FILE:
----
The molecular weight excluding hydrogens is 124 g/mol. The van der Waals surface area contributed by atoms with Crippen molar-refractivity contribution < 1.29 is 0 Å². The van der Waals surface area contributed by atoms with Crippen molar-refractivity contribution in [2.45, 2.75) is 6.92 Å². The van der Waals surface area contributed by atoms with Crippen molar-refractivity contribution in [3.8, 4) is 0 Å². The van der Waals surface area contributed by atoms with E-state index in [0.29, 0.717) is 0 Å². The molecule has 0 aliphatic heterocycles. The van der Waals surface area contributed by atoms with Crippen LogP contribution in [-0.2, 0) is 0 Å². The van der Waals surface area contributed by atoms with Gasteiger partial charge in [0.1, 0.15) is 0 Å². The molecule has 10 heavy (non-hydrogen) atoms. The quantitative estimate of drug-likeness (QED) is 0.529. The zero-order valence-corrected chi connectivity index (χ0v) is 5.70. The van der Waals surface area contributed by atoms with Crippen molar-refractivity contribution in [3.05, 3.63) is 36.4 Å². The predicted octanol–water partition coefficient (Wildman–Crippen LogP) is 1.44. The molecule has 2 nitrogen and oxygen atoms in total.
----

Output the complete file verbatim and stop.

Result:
The molecular weight excluding hydrogens is 124 g/mol. The van der Waals surface area contributed by atoms with Crippen molar-refractivity contribution < 1.29 is 0 Å². The van der Waals surface area contributed by atoms with Crippen molar-refractivity contribution in [2.45, 2.75) is 6.92 Å². The van der Waals surface area contributed by atoms with Crippen molar-refractivity contribution in [3.8, 4) is 0 Å². The van der Waals surface area contributed by atoms with E-state index in [0.29, 0.717) is 0 Å². The molecule has 0 aliphatic heterocycles. The van der Waals surface area contributed by atoms with Crippen LogP contribution in [-0.2, 0) is 0 Å². The van der Waals surface area contributed by atoms with Gasteiger partial charge in [0.1, 0.15) is 0 Å². The molecule has 10 heavy (non-hydrogen) atoms. The quantitative estimate of drug-likeness (QED) is 0.529. The zero-order valence-corrected chi connectivity index (χ0v) is 5.70. The van der Waals surface area contributed by atoms with Crippen molar-refractivity contribution in [3.05, 3.63) is 36.4 Å². The predicted octanol–water partition coefficient (Wildman–Crippen LogP) is 1.44. The molecule has 2 nitrogen and oxygen atoms in total.